I’ve been in early childhood for over 25 years. In the last three years, the number of initiatives has just been amazing. – Rhonda Mallory-Burns
Monique: As a business owner in early childhood, I totally appreciate the amount of emphasis that is being placed on low-income areas within this sector right now. I’ve had the opportunity to sit down with at least three organizations that are hands-on trying to help build quality early childhood education centers. The resources that they’re giving us, 90% of it is just knowledge, but it’s huge.
I wish there could be some type of universal communication where all the providers could see these resources are here and that they’re going to help us. When you’re dealing with providers who’ve never had that, it’s almost like someone coming to you and saying, “I got a million dollars. Do you want it?” What would you say? “Aw, what are you going to do to me for that money?” You’re apprehensive, so you don’t go after it. But the resources that are being poured in right now…
Rhonda: It still falls back on the providers to take the initiative to go and seek those new opportunities. I’ve been in early childhood for over 25 years. In the last three years, the number of initiatives has just been amazing.
I have a partnership with Madonna University and have spoken with their field placement coordinator. I want myself and my education specialists to go out to promote early childhood education. I have a passion for it. I was a teacher for so many years in the classroom, so those challenges that my teachers may have, I understand. I feel that I’m in a position that I can support them, but I also want to advocate for them. They may not see the advocacy part, because I’m in a different role now, but I am fighting so hard on the other side.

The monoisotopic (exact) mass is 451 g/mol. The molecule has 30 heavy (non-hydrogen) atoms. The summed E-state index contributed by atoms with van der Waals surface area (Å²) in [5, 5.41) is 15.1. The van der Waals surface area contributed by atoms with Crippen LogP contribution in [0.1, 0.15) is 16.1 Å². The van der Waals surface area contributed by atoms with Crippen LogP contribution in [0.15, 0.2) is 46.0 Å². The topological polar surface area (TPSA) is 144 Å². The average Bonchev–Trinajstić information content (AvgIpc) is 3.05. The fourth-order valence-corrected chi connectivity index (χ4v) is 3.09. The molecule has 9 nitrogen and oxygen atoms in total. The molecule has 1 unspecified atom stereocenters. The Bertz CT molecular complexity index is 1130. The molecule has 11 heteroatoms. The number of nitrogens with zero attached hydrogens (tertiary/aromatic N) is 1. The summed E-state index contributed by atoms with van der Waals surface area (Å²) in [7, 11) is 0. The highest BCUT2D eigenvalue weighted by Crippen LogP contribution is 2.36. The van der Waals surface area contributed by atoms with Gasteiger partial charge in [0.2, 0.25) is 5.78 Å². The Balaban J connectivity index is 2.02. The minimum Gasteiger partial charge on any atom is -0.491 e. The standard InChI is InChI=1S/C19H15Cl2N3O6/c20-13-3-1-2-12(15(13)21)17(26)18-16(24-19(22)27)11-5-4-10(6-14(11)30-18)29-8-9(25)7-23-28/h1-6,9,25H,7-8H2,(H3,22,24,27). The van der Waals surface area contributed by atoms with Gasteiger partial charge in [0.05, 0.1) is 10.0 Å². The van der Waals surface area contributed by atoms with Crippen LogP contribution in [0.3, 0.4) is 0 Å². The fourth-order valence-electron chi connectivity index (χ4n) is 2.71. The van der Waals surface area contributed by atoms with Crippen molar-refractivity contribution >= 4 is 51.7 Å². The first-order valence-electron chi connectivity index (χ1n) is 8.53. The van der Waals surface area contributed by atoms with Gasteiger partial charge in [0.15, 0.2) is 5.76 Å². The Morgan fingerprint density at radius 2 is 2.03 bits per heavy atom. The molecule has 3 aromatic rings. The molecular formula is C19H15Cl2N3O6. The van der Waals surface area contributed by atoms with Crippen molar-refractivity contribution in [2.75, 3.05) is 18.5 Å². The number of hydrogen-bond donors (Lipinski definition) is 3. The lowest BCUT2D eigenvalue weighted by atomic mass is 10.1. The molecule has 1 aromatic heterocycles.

These initiatives today were not there when I originally started in early childhood. Now the hands-on support is just phenomenal. That’s what keeps me hopeful and optimistic. Because I see the changes. It was like early childhood was just on the backburner. I think over the years, nationally, we’ve finally figured it out. A light bulb finally went off with somebody.
Zina: I’ve been doing this since 1996, and this is a different time now. It’s like we matter now. A lot of organizations are opening up their eyes and looking at us more as professionals. They’re seeing that early childhood is a time of great need, and there’s a great need for quality education for the children. A lot of organizations are willing to support quality all over the state, all over the country, so we’re putting a lot of money into it, a lot of policies into it. Early childhood is a big focus right now. All eyes are on us.